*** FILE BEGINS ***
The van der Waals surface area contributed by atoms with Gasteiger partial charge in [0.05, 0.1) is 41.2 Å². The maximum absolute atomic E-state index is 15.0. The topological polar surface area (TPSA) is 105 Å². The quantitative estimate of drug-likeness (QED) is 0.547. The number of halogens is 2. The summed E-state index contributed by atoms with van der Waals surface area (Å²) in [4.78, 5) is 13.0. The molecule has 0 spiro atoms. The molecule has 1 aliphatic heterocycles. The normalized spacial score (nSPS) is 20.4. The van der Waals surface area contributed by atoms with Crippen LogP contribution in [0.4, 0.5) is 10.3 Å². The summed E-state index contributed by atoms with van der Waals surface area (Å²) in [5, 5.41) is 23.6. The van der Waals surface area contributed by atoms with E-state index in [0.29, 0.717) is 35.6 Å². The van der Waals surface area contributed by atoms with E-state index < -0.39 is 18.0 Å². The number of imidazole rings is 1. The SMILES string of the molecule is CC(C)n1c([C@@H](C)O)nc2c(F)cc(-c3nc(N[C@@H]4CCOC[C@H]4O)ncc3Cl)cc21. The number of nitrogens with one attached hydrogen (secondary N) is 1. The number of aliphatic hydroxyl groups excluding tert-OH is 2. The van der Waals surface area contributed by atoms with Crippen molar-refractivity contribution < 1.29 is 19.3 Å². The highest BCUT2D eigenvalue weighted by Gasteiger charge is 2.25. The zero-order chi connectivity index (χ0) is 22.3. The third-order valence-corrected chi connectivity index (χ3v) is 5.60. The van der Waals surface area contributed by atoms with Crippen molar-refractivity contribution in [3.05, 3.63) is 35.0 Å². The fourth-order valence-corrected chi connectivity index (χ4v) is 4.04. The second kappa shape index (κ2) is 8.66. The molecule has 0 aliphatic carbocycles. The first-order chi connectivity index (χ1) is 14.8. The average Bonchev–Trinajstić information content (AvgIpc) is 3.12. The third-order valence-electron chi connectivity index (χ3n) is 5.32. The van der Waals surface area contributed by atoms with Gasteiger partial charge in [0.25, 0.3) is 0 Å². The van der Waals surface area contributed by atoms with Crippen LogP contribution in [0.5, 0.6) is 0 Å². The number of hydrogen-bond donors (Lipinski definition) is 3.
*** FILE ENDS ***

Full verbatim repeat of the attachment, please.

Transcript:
The van der Waals surface area contributed by atoms with Gasteiger partial charge in [0.05, 0.1) is 41.2 Å². The maximum absolute atomic E-state index is 15.0. The topological polar surface area (TPSA) is 105 Å². The quantitative estimate of drug-likeness (QED) is 0.547. The number of halogens is 2. The summed E-state index contributed by atoms with van der Waals surface area (Å²) in [4.78, 5) is 13.0. The molecule has 0 spiro atoms. The molecule has 1 aliphatic heterocycles. The normalized spacial score (nSPS) is 20.4. The van der Waals surface area contributed by atoms with Crippen LogP contribution in [0.4, 0.5) is 10.3 Å². The summed E-state index contributed by atoms with van der Waals surface area (Å²) in [5, 5.41) is 23.6. The van der Waals surface area contributed by atoms with E-state index in [0.29, 0.717) is 35.6 Å². The van der Waals surface area contributed by atoms with E-state index < -0.39 is 18.0 Å². The number of imidazole rings is 1. The SMILES string of the molecule is CC(C)n1c([C@@H](C)O)nc2c(F)cc(-c3nc(N[C@@H]4CCOC[C@H]4O)ncc3Cl)cc21. The number of nitrogens with one attached hydrogen (secondary N) is 1. The number of aliphatic hydroxyl groups excluding tert-OH is 2. The van der Waals surface area contributed by atoms with Crippen molar-refractivity contribution < 1.29 is 19.3 Å². The highest BCUT2D eigenvalue weighted by Gasteiger charge is 2.25. The zero-order chi connectivity index (χ0) is 22.3. The third-order valence-corrected chi connectivity index (χ3v) is 5.60. The van der Waals surface area contributed by atoms with Crippen molar-refractivity contribution in [3.05, 3.63) is 35.0 Å². The fourth-order valence-corrected chi connectivity index (χ4v) is 4.04. The second kappa shape index (κ2) is 8.66. The molecule has 0 aliphatic carbocycles. The first-order chi connectivity index (χ1) is 14.8. The average Bonchev–Trinajstić information content (AvgIpc) is 3.12. The third-order valence-electron chi connectivity index (χ3n) is 5.32. The van der Waals surface area contributed by atoms with Gasteiger partial charge in [0.25, 0.3) is 0 Å². The van der Waals surface area contributed by atoms with Crippen LogP contribution in [0.5, 0.6) is 0 Å². The number of hydrogen-bond donors (Lipinski definition) is 3.